Scotland Yard has asked TV stations not to “expose tactics” by broadcasting live images in the middle of a terrorist siege. Are such fears founded? Channel 4 News weighs up the arguments.
Aside from Paris, much of Scotland Yard’s fears appear linked to the 2008 Mumbai terror attacks. That 62-hour siege was broadcast on India’s rolling television network almost continuously – a move that came under intense criticism and has prompted calls for changes in broadcasting policy.
“Television channels airing live feed of commandos being air-dropped on to a building captured by terrorists not only compromised our safety but also took away the element of surprise,” sources from India’s National Security Guard later said.
The fears and fury were not unfounded. It later emerged that planners of that attack were watching rolling news coverage from their headquarters in Pakistan and giving instructions to the gunmen via mobile phones in real time.
The 16-hour siege at the Lindt Chocolat Café in Sydney’s central business district last year saw hostage-taker Haron Monis attempt to exploit several social media and TV channels to extend his messages and demands.
There are suggestions that the shop was deliberately targeted because of its proximity to the Channel 7’s newsroom directly opposite. The flag in the window and his demand for an Islamic State flag are thought to have been politically and televisually motivated.
Audio recordings of the hostages were released after an initial attempt by Monis, 50, to have his messages broadcast by Australian media.
When that failed to elicit a response, four YouTube videos appeared online apparently framed, filmed and uploaded by his hostages. But advised by police, a blanket decision was taken by executives for them not to be broadcast at all.
The final hour of the Paris attacks earlier this month played out across two very different venues. In the rural north east of Paris, Chérif and Said Kouachi were stationed inside a printer’s warehouse, with one main road leading to the premises and very limited access otherwise.
Police could therefore keep the press and eyewitnesses away from the scene – and the media had a very limited detailed visuals.
It was in stark contrast to the the kosher supermarket in eastern Paris where Amedy Coulibaly held hostages. That was a widely accessible public area with multiple camera viewpoints. Unsurprisingly, the siege played out in almost full public view.
Picture: Indian National Security Guard (NSG) commando abseils from a helicopter onto the rooftop of Nariman House at Colaba Market in Mumbai on 28 November 2008. The NSG later suggested that incessant detailed TV news coverage hampered operations and “took away the element of surprise”
Thus runs the democratic argument: editorial decisions should remain the decision of editors – not the police or intelligence services. But there is always scope for guidance and sensible broadcasting restrictions to apply, where appropriate.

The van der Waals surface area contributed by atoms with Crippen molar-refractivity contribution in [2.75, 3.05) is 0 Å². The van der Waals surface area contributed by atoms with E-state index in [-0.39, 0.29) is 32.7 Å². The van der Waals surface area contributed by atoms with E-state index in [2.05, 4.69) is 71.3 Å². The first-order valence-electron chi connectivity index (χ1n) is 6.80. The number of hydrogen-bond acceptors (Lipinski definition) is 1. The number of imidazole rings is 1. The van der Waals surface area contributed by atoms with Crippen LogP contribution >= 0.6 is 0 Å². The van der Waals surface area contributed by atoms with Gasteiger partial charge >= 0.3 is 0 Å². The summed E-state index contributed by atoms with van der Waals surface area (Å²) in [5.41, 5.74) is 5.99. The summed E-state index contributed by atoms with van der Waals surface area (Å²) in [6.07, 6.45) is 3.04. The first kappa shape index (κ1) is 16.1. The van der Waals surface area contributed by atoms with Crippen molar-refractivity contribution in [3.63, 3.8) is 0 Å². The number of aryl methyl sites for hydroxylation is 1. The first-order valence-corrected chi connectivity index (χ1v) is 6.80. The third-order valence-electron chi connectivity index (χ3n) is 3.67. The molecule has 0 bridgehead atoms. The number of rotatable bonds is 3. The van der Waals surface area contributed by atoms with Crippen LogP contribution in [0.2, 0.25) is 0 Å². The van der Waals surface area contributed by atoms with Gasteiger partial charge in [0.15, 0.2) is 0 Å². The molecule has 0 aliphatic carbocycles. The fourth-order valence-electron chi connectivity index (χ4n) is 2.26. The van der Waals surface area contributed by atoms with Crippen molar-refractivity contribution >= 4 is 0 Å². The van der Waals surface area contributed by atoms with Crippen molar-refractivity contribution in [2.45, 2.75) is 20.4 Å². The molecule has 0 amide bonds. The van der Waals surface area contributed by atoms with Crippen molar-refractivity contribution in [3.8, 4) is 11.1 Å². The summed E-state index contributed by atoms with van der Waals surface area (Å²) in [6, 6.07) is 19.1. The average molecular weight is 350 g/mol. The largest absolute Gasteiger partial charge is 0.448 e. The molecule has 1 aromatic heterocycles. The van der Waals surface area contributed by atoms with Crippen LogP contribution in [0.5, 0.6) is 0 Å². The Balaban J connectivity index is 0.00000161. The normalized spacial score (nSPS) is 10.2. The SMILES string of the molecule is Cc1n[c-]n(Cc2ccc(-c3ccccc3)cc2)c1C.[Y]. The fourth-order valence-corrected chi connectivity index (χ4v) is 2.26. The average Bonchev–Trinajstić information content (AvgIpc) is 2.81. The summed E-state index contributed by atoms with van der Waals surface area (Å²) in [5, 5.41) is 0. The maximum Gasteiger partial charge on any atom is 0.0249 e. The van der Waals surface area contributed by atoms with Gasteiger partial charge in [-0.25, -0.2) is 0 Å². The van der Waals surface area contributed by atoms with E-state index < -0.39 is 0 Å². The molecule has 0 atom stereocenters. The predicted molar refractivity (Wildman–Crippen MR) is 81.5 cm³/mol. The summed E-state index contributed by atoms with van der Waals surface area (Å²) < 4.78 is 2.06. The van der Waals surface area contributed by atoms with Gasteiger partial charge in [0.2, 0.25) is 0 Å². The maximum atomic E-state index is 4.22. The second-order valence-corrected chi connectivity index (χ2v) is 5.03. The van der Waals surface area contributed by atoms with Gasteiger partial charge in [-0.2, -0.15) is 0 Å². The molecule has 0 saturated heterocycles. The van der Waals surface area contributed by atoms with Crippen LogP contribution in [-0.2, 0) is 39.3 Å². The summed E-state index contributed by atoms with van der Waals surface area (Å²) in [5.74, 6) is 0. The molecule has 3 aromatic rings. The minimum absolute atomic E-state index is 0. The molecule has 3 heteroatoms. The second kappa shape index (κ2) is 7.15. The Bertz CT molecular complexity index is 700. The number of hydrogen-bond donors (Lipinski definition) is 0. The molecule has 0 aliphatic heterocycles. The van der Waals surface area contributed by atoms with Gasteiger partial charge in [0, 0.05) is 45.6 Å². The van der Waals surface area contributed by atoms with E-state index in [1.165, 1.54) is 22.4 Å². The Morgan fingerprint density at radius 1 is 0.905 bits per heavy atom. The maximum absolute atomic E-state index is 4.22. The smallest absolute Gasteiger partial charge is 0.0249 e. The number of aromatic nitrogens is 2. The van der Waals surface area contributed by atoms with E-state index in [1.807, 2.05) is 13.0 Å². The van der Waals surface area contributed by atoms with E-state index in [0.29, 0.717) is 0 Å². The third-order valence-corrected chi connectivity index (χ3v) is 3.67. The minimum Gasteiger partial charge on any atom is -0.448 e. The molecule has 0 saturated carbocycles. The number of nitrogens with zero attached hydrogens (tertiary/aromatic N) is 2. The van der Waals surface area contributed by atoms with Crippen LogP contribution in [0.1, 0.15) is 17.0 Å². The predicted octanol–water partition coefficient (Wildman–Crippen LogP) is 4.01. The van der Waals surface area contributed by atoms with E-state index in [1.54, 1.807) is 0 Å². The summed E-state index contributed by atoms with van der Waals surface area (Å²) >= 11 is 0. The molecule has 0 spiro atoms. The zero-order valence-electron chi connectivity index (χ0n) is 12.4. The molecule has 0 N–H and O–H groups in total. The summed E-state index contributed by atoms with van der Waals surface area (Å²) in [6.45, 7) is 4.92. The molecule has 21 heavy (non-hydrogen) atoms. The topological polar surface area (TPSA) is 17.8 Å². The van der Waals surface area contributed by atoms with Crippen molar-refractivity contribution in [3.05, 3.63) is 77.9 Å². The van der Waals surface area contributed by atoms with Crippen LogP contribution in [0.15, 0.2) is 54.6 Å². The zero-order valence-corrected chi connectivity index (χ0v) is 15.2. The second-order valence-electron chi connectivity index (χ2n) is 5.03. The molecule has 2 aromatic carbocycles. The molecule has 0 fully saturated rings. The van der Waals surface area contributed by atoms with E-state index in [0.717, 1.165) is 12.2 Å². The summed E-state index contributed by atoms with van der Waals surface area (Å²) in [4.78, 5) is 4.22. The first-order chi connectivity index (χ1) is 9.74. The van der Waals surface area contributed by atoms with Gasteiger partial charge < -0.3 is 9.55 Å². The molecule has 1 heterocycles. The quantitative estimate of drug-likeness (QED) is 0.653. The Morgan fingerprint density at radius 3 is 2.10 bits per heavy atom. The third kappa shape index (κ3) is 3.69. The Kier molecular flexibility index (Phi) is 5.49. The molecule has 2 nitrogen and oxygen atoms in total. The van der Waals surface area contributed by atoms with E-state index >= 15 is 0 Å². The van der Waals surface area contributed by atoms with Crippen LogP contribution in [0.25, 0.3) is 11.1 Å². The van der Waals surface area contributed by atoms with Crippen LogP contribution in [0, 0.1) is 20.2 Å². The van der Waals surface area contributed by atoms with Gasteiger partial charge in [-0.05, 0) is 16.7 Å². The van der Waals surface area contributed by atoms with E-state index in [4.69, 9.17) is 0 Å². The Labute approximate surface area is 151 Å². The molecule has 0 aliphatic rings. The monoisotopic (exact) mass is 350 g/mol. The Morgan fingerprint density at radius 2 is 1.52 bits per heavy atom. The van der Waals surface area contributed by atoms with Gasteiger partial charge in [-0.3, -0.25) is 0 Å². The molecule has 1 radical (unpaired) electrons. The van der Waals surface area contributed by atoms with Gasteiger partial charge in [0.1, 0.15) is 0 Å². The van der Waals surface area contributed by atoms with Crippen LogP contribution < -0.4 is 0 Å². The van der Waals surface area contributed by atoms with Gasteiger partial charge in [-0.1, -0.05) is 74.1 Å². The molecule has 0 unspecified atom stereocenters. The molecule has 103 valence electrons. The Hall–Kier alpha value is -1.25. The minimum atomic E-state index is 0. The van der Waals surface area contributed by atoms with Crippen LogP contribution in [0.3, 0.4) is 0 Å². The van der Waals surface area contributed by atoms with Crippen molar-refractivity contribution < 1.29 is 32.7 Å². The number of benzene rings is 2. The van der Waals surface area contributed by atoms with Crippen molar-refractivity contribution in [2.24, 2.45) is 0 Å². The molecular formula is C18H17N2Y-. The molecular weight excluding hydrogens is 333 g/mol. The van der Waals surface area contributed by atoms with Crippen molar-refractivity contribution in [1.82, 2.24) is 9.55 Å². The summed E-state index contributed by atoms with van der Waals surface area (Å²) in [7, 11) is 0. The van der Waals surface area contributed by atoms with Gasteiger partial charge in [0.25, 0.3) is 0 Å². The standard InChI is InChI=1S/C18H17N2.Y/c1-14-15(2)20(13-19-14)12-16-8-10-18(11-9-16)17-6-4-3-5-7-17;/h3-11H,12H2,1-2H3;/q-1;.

During the denouement of the Sydney siege, Sky News opted not to show live footage of the shootout, while the YouTube videos framed and uploaded inside the shop were hardly shown anywhere at all.
Similarly BBC News reporting guidelines state: “We install a delay when broadcasting live material of sensitive stories, for example a school siege or plane hijack. This is particularly important when the outcome is unpredictable and we may otherwise risk showing distressing material that is unsuitable for live broadcast.”
Some news channels have taken guidance rather than instruction.
Aside from the Mumbai attacks, there is little cast-iron evidence suggesting terrorists are in a position to scrutinise TV reports in real time – especially when acting in a “lone-wolf” capacity.
Conversely, rolling news coverage in a developing story allows a crucial public accountability that a “blackout” policy could easily obfuscate.
But Nigel Somerville, a security expert who has advised governments on hostage policy, told Channel 4 News: “There is no doubt modern media can endanger a hostage rescue operation if there is accurate and timely footage showing what stage a rescue mission is at.
“One should assume that acts carried out in a European stronghold like Paris, Sydney or London will be monitoring TV, radio and social media, as they will expect a story to generate headlines. Broadcast of troops, cordon and capabilities definitely jeopardise operations.”
When the Iranian embassy hostage crisis played out on the BBC back in 1979, it was gripping and important political television.
But the world has moved on. The rapid advancement of digital technology means that, even if broadcasters adhere to stricter rules, viewers will inevitably be able to find footage elsewhere.
As live newscasting becomes cheaper, faster and more accessible, it will become more difficult to impose state broadcasting bans.
Apps such as Jumicam and Ustream have made it easier for anyone to live-stream – a trend that is only going to be more prevalent in the years ahead.